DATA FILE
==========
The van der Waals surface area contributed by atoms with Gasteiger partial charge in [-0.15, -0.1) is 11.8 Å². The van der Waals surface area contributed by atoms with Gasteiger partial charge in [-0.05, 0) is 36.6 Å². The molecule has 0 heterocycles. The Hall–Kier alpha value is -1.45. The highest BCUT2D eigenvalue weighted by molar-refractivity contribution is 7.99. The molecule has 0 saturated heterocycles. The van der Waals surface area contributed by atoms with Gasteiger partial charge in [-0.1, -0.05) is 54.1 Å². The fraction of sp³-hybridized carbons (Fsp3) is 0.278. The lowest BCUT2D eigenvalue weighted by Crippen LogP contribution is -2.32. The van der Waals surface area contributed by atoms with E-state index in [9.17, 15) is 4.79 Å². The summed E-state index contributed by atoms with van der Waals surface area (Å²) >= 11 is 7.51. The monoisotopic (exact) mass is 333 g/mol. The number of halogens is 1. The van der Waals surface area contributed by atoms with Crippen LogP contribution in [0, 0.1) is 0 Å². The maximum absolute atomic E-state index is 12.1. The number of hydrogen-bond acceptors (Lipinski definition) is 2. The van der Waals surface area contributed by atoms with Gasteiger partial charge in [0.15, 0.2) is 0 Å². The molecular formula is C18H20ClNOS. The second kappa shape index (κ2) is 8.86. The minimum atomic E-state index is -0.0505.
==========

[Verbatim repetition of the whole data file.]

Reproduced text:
The van der Waals surface area contributed by atoms with Gasteiger partial charge in [-0.15, -0.1) is 11.8 Å². The van der Waals surface area contributed by atoms with Gasteiger partial charge in [-0.05, 0) is 36.6 Å². The molecule has 0 heterocycles. The Hall–Kier alpha value is -1.45. The highest BCUT2D eigenvalue weighted by molar-refractivity contribution is 7.99. The molecule has 0 saturated heterocycles. The van der Waals surface area contributed by atoms with Gasteiger partial charge in [-0.1, -0.05) is 54.1 Å². The fraction of sp³-hybridized carbons (Fsp3) is 0.278. The lowest BCUT2D eigenvalue weighted by Crippen LogP contribution is -2.32. The van der Waals surface area contributed by atoms with E-state index in [9.17, 15) is 4.79 Å². The summed E-state index contributed by atoms with van der Waals surface area (Å²) >= 11 is 7.51. The monoisotopic (exact) mass is 333 g/mol. The number of halogens is 1. The van der Waals surface area contributed by atoms with Crippen LogP contribution in [0, 0.1) is 0 Å². The maximum absolute atomic E-state index is 12.1. The number of hydrogen-bond acceptors (Lipinski definition) is 2. The van der Waals surface area contributed by atoms with Gasteiger partial charge in [0.15, 0.2) is 0 Å². The molecular formula is C18H20ClNOS. The second kappa shape index (κ2) is 8.86. The minimum atomic E-state index is -0.0505.